Cooking With Fire in a Harrison Charcoal Oven
Staggering versatility for endless creativity
Created to be used in world-class restaurants as well as the beautiful kitchens and gardens of a home looking for something rather different, this oven has been designed to encourage the chef to develop an instinctive understanding of how to cook with their Harrison. Its result is exceptional flavour and texture.
The theatre of cooking with the live-fire of a Harrison also makes it suited to being used where those you are cooking for can see, feel and share in being part of that. The portability and ease of indoor or outdoor installation means that could be in a garden for lunch or maybe as part of a Chef’s Table, or in the kitchen for dinner.
Refined and controllable, flare-ups are kept to a minimum and the insulated walls and door make sure that the heat is kept in the chamber.
The choice of wood or wood chips used will have a subtle but distinctive impact on flavour, and the same is true of the choice of charcoal too. Harrison Ovens recommend using charcoal and wood from companies that only use 100% sustainable British woodlands.
From searing to roasting, baking to slow cooking, hot smoking to cold smoking - everything that a conventional oven can do is achievable in a Harrison Charcoal Oven and more - but faster, with more moisture retention and an optional smoky note.
At temperatures of 300°C+ a Harrison will quickly imbue steaks, game and flatbreads with the unique flavour of being cooked on solid fuel. It is here that the Maillard reaction kicks in and the sugars in food take on the distinctive flavour of being browned. The high heat locks in moisture, making this an especially good way to cook pizza, langoustines and vegetables. Grill on the steel racks for more direct intensity to achieve attractive charred stripes.
Cooking at high heats in a Harrison Oven seals food, which locks in moisture and steams food from within. Vegetables can be charred directly on the hot coals, which blackens the outside and steams the inside. For a more gentle steam, a water bath can be added beneath food, or food can be wrapped in baking paper and steamed in its own juices.
At 150–200°C a Harrison offers the ideal conditions for baking breads, cakes, fish and pastries. The oven’s consistent heat distribution means that temperatures do not fall quickly if the door is opened, which ensures even baking.
Joints of meat cooked over charcoal or wood at 100°C enable the meat to become so tender that it is easily pulled away from the bone.
Due to the unique way that a Harrison cooks, this negates the need for a rotisserie. The ease of controlling a Harrison at temperatures as low as 80–90°C makes it perfect for ultra low and slow cooking.
How to make perfect slow cooked brisket in a Harrison charcoal oven
A perfect roast including potatoes is so easily achievable in a Harrison Oven, but with the added, smoky infusion that only cooking on charcoal or wood can bring.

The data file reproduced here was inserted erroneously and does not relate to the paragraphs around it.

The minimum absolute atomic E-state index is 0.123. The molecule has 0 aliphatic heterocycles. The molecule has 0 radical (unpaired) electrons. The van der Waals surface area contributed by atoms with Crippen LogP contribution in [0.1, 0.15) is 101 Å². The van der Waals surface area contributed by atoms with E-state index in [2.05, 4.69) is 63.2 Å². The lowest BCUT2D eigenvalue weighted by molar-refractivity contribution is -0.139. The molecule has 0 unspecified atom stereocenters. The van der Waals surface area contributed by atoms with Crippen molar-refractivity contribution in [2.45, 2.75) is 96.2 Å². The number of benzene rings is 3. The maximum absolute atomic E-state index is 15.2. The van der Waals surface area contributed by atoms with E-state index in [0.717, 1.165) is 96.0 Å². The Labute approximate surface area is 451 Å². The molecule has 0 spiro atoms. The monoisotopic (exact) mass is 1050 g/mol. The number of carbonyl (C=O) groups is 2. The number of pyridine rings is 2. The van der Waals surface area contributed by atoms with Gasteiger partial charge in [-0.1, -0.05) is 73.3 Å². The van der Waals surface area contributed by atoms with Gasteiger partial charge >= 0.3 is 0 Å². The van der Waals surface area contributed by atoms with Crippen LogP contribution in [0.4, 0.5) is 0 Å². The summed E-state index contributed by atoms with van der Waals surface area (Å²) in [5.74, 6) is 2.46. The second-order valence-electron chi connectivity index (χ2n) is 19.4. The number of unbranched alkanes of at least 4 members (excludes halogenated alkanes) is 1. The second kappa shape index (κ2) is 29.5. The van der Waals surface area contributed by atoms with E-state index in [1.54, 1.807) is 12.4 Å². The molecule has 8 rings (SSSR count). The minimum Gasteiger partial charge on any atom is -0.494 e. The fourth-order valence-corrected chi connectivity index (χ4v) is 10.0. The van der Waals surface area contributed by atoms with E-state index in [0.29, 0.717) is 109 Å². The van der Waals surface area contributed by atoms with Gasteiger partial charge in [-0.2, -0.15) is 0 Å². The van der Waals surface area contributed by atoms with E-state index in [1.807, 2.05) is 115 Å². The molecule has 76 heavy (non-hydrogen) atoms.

Skewer and Rotisserie Cooking
Use Harrison Oven's skewer rack to create perfect kebabs. The skewers are so robust they can even hold whole chickens, but as the heat is so even, there is no need for a rotisserie.
When cooking at higher temperatures with charcoal or wood, dishes can be infused with a seriously smoky flavour by throwing natural or flavoured wood chips straight onto the coals.
To cold smoke at 10–15°C, insert wood dust into the cold smoke generator’s ashtray and enjoy your own smoked cheese, fish, bacon, ham, garlic or fruit. Full infusion takes between five and ten hours, so can be left overnight.
Plancha and Hot Plate Cooking
Perfect for searing small or delicate foods like thin steaks, asparagus, scallops and prawns, the plancha sits on the top of The Harrison Atom and can be used in conjunction with the oven.
While you are cooking at high temperatures in The Harrison Atom oven cavity, a sauce pan, frying pan or wok can be used on the the hob top which also has a small hot plate area.
Warming and Resting
The only part of a Harrison Oven that does not contain heavy insulation is the top of it. This design feature means that the temperature on the top of the oven is perfect to rest steaks, heat sauces and keep dishes warm, a valuable extra surface area when cooking for large numbers. This feature is available on the The Harrison Atom, which has a plancha top for cooking over 100°C.
|300°C+||Direct, conduction, radiation||Tomahawk steak, flatbread, pizza, pastel de nata|
|250°C+||Direct, conduction, convection, radiation||Charred asparagus, whole seabass, roast duck, shakshuka|
|150–200°C||Convection, radiation||Sourdough loaf, banana bread, steamed brocolli, grilled figs|
|100°C||Direct, convection, radiation||Beef bourguignon, roast leg of lamb, ratatouille|
|80–90°C||Convection, radiation||Pulled pork, oxtail|
|10–15°C||Cold-smoke generator||Cheese, fish, bacon, ham, garlic, fruit|